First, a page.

Saturday, April 23, 2011

An explanation of Apple's iOS tracking fiasco

On Wednesday of last week, reports were being released by various journalists that iOS was tracking devices. The report issued first by two security researchers named Peter Warden and Alasdair Allan. They discovered that Apple devices running Apple's current mobile operating system, iOS 4 such as the iPad and iPhone, were being tracked through the wireless provider's cell towers through a process called triangulation. This process gives moderately accurate location data based on where the device is within three cell towers. This isn't perfect technology, but it works well enough. Simply stated, the possibility now exists that anyone can track you or your device.

These researchers found that the device running iOS 4 was being tracked and the data was being saved in a database file, in an unencrypted, or unsecured form, which means that anyone who had access to your computer or device could access and read the data.

This database file had the location data in the form of longitude-latitude and anyone with the right mind or the right software, could use that data to get a relative location of where the device has been. The concern was at first, rather low. However, later on, an application for Apple's Mac OS X computers could allow someone to make a map of the location data through this application. Of course, this scared the living daylights out of people, arguably unnecessarily, which I will talk about next.

Is it worth it to be concerned?

This is the big question journalists and big media types have been asking. Unfortunately, the answer is not clear yet, as Apple has not commented (at least not at the point of this post) on this issue. If Apple does come out of hiding and comments on the matter, then we can be a little more certain about whether or not this is worth being concerned about. From my point of view, I would only be concerned if hackers start using this "feature." Hackers are smart and they know how to get around obstacles. I am slightly concerned because of the fact that there are no obstacles for hackers currently. I'm not as concerned about the government having this data because they might have a proper reason for having location data about one's device. Of course, it might not always be necessary or a good idea for the government to have location data, because it is easy for anyone to abuse the use of this data, it would still be not as dangerous as hackers having this data. Since the government has a little sense of morality, they could have the location data for the right reasons. Hackers are a whole another story. They have no moral compass. They do as they please, how they please, when they please. They do not care the tiniest bit who was affected or how they were affected.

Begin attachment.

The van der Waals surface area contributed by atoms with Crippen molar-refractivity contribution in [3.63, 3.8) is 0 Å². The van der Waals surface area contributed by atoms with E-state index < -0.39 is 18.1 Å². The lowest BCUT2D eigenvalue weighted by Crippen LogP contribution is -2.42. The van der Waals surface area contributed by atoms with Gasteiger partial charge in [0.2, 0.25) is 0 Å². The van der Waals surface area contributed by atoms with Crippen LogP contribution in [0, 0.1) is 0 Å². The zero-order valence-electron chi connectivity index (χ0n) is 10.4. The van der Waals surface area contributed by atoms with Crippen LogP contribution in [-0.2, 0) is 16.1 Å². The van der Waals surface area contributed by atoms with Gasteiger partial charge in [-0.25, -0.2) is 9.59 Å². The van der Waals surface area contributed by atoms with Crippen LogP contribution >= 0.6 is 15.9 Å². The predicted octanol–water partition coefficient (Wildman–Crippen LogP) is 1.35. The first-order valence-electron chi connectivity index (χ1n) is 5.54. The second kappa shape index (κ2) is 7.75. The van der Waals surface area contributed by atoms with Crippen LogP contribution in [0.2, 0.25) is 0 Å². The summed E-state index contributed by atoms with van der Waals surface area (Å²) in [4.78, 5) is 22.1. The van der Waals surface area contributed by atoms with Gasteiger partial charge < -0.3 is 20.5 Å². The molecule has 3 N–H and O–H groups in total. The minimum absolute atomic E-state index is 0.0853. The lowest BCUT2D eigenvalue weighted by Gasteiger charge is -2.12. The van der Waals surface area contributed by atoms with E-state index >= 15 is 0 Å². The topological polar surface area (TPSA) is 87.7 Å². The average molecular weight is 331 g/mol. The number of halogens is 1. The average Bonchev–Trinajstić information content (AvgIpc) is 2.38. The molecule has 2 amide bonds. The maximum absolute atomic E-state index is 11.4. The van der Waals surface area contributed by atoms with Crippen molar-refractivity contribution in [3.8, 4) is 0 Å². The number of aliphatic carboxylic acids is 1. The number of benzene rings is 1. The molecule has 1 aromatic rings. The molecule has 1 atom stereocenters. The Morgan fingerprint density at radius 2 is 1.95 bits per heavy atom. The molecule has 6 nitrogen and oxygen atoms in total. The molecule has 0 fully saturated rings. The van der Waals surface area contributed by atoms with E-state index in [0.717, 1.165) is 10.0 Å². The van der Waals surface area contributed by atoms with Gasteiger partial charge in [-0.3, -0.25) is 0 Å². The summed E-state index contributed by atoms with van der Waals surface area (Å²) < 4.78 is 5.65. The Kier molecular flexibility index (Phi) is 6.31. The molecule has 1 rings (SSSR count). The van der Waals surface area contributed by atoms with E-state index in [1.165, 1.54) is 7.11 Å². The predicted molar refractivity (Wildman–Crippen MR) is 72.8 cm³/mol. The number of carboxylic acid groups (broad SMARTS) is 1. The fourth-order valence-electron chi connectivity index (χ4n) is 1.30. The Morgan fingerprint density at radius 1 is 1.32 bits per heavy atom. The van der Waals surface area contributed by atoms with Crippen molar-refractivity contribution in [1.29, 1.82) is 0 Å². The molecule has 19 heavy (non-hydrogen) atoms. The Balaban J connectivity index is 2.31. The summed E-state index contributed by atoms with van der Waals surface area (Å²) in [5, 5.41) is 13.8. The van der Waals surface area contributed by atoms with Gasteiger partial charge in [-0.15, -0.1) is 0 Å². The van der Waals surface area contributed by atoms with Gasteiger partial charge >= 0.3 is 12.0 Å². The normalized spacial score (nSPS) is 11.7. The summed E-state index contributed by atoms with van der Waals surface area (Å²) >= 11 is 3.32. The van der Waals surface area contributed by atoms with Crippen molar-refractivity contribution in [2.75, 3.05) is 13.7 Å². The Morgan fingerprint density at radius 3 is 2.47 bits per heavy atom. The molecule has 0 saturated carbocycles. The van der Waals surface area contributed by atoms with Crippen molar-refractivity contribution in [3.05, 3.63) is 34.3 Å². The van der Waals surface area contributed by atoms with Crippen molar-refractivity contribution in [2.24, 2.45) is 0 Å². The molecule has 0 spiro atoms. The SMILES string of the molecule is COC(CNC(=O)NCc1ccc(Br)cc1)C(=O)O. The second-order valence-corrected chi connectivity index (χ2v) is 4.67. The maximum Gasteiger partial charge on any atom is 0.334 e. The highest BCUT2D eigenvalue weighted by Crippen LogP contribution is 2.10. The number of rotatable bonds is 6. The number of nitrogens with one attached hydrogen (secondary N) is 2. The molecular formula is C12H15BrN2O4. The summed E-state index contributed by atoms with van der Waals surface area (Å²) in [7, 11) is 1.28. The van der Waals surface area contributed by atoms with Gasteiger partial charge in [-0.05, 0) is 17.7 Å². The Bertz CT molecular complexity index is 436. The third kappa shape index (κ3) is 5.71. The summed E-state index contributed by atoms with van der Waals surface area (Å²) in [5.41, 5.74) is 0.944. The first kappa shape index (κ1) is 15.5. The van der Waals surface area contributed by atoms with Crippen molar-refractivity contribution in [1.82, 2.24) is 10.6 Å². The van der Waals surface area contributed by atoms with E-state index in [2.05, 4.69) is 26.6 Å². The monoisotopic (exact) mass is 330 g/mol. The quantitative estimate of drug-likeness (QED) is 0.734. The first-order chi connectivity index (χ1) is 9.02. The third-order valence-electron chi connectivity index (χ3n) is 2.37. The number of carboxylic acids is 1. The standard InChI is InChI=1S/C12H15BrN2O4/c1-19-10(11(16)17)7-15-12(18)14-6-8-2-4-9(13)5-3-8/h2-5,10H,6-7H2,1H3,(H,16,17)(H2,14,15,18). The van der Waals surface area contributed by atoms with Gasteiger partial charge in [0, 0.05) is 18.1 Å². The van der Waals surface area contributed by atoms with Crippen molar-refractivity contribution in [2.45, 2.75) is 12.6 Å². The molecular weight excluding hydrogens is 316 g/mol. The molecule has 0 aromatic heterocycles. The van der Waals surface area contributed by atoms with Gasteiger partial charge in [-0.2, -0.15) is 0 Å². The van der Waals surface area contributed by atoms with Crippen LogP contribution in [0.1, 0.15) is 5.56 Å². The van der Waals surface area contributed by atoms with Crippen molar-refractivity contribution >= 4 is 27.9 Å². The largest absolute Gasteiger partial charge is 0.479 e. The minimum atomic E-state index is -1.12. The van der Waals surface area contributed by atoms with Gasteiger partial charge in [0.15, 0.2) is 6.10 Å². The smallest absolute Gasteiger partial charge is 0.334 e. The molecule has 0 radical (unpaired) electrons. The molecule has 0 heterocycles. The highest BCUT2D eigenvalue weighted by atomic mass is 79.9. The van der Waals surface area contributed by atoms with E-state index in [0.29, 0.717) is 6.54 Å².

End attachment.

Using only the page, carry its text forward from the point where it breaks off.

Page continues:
With that in mind, it is still important to understand that Apple has not commented yet on this issue. All we can do is hope. It is also important to note that Android also has this capability, and that third-party applications can get a hold of location data, but it's much more obvious, and Android itself does not record and store this data.

Before you freak out any further, keep in mind that the iPod Touch is not being tracked because it does not have 3G cellular connectivity and it does not have a GPS receiver in it.

1 comment:

  1. Wow... From the first two paragraphs i read, you sound so professional!

    Oh, and I think you should add some pics or visuals cause after the first half of this post my eyes started to hurt and I lost my place in the review.